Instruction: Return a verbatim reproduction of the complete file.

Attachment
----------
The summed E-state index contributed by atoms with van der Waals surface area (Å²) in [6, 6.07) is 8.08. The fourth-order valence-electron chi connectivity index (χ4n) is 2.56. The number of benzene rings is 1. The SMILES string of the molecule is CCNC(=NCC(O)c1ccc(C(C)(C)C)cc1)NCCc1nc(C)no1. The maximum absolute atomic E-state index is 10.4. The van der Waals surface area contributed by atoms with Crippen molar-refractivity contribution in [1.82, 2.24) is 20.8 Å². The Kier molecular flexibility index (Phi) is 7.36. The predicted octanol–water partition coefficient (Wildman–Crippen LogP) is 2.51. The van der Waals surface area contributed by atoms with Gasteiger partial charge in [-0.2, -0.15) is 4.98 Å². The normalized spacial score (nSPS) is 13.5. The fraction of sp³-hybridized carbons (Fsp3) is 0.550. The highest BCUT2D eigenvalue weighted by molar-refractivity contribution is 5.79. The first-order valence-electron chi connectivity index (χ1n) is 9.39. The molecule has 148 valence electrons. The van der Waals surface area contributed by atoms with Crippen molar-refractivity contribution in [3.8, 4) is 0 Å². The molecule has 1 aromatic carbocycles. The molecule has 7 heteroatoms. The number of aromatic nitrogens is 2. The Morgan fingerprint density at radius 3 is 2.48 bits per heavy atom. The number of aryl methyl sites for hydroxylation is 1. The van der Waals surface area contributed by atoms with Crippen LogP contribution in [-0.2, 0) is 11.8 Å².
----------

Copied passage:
The summed E-state index contributed by atoms with van der Waals surface area (Å²) in [6, 6.07) is 8.08. The fourth-order valence-electron chi connectivity index (χ4n) is 2.56. The number of benzene rings is 1. The SMILES string of the molecule is CCNC(=NCC(O)c1ccc(C(C)(C)C)cc1)NCCc1nc(C)no1. The maximum absolute atomic E-state index is 10.4. The van der Waals surface area contributed by atoms with Crippen molar-refractivity contribution in [1.82, 2.24) is 20.8 Å². The Kier molecular flexibility index (Phi) is 7.36. The predicted octanol–water partition coefficient (Wildman–Crippen LogP) is 2.51. The van der Waals surface area contributed by atoms with Gasteiger partial charge in [-0.2, -0.15) is 4.98 Å². The normalized spacial score (nSPS) is 13.5. The fraction of sp³-hybridized carbons (Fsp3) is 0.550. The highest BCUT2D eigenvalue weighted by molar-refractivity contribution is 5.79. The first-order valence-electron chi connectivity index (χ1n) is 9.39. The molecule has 148 valence electrons. The van der Waals surface area contributed by atoms with Crippen molar-refractivity contribution in [3.8, 4) is 0 Å². The molecule has 1 aromatic carbocycles. The molecule has 7 heteroatoms. The number of aromatic nitrogens is 2. The Morgan fingerprint density at radius 3 is 2.48 bits per heavy atom. The number of aryl methyl sites for hydroxylation is 1. The van der Waals surface area contributed by atoms with Crippen LogP contribution in [-0.2, 0) is 11.8 Å².